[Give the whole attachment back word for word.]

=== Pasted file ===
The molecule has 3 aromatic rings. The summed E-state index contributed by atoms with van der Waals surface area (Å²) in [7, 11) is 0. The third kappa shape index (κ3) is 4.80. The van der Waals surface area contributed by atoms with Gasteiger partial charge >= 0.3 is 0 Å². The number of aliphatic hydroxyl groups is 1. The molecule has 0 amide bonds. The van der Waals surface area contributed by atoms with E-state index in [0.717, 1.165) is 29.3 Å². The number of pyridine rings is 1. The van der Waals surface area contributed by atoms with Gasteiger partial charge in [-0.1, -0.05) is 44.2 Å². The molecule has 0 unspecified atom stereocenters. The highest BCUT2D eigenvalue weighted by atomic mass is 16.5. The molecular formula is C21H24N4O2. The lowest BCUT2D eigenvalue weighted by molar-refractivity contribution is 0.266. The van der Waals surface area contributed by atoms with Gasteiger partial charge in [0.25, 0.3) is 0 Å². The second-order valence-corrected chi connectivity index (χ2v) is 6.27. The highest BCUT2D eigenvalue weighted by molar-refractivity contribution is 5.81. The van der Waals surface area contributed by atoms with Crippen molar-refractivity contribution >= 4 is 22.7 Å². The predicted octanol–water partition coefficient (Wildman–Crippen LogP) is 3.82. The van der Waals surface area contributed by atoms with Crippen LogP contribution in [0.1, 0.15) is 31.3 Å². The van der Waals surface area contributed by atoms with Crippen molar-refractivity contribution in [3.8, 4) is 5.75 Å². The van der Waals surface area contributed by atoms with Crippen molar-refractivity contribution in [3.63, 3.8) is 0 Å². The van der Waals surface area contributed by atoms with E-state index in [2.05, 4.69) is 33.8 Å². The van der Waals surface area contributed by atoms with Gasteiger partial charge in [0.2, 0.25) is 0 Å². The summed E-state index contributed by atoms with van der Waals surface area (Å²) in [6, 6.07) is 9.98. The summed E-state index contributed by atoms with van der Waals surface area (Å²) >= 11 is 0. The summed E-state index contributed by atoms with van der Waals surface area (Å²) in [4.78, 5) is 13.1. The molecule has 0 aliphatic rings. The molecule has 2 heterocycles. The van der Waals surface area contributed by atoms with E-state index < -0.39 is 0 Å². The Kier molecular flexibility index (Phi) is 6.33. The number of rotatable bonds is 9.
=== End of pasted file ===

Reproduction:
The molecule has 3 aromatic rings. The summed E-state index contributed by atoms with van der Waals surface area (Å²) in [7, 11) is 0. The third kappa shape index (κ3) is 4.80. The van der Waals surface area contributed by atoms with Gasteiger partial charge >= 0.3 is 0 Å². The number of aliphatic hydroxyl groups is 1. The molecule has 0 amide bonds. The van der Waals surface area contributed by atoms with E-state index in [0.717, 1.165) is 29.3 Å². The number of pyridine rings is 1. The van der Waals surface area contributed by atoms with Gasteiger partial charge in [-0.1, -0.05) is 44.2 Å². The molecule has 0 unspecified atom stereocenters. The highest BCUT2D eigenvalue weighted by atomic mass is 16.5. The molecular formula is C21H24N4O2. The lowest BCUT2D eigenvalue weighted by molar-refractivity contribution is 0.266. The van der Waals surface area contributed by atoms with Gasteiger partial charge in [0.25, 0.3) is 0 Å². The second-order valence-corrected chi connectivity index (χ2v) is 6.27. The highest BCUT2D eigenvalue weighted by molar-refractivity contribution is 5.81. The van der Waals surface area contributed by atoms with Crippen molar-refractivity contribution >= 4 is 22.7 Å². The predicted octanol–water partition coefficient (Wildman–Crippen LogP) is 3.82. The van der Waals surface area contributed by atoms with Crippen LogP contribution in [0.1, 0.15) is 31.3 Å². The van der Waals surface area contributed by atoms with Crippen molar-refractivity contribution in [3.8, 4) is 5.75 Å². The van der Waals surface area contributed by atoms with Crippen molar-refractivity contribution in [3.63, 3.8) is 0 Å². The van der Waals surface area contributed by atoms with E-state index in [2.05, 4.69) is 33.8 Å². The van der Waals surface area contributed by atoms with Gasteiger partial charge in [0.2, 0.25) is 0 Å². The summed E-state index contributed by atoms with van der Waals surface area (Å²) in [6, 6.07) is 9.98. The summed E-state index contributed by atoms with van der Waals surface area (Å²) >= 11 is 0. The summed E-state index contributed by atoms with van der Waals surface area (Å²) in [4.78, 5) is 13.1. The molecule has 0 aliphatic rings. The molecule has 2 heterocycles. The van der Waals surface area contributed by atoms with E-state index < -0.39 is 0 Å². The Kier molecular flexibility index (Phi) is 6.33. The number of rotatable bonds is 9.